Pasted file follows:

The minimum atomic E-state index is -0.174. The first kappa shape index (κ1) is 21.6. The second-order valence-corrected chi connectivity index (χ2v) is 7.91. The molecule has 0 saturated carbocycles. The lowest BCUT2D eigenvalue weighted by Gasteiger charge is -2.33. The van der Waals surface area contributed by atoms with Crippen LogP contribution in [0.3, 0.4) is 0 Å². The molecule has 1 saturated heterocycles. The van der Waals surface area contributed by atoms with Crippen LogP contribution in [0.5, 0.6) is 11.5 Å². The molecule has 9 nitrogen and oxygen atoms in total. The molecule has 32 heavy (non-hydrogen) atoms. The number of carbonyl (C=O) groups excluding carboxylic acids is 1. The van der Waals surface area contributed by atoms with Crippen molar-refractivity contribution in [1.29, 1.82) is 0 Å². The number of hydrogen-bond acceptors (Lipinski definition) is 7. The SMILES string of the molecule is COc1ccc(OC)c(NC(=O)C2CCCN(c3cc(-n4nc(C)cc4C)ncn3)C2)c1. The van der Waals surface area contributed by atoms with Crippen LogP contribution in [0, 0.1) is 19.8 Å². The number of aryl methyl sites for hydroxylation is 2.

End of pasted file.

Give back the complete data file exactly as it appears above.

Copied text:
The minimum atomic E-state index is -0.174. The first kappa shape index (κ1) is 21.6. The second-order valence-corrected chi connectivity index (χ2v) is 7.91. The molecule has 0 saturated carbocycles. The lowest BCUT2D eigenvalue weighted by Gasteiger charge is -2.33. The van der Waals surface area contributed by atoms with Crippen LogP contribution in [0.3, 0.4) is 0 Å². The molecule has 1 saturated heterocycles. The van der Waals surface area contributed by atoms with Crippen LogP contribution in [0.5, 0.6) is 11.5 Å². The molecule has 9 nitrogen and oxygen atoms in total. The molecule has 32 heavy (non-hydrogen) atoms. The number of carbonyl (C=O) groups excluding carboxylic acids is 1. The van der Waals surface area contributed by atoms with Crippen molar-refractivity contribution in [1.29, 1.82) is 0 Å². The number of hydrogen-bond acceptors (Lipinski definition) is 7. The SMILES string of the molecule is COc1ccc(OC)c(NC(=O)C2CCCN(c3cc(-n4nc(C)cc4C)ncn3)C2)c1. The van der Waals surface area contributed by atoms with Crippen LogP contribution in [0, 0.1) is 19.8 Å². The number of aryl methyl sites for hydroxylation is 2.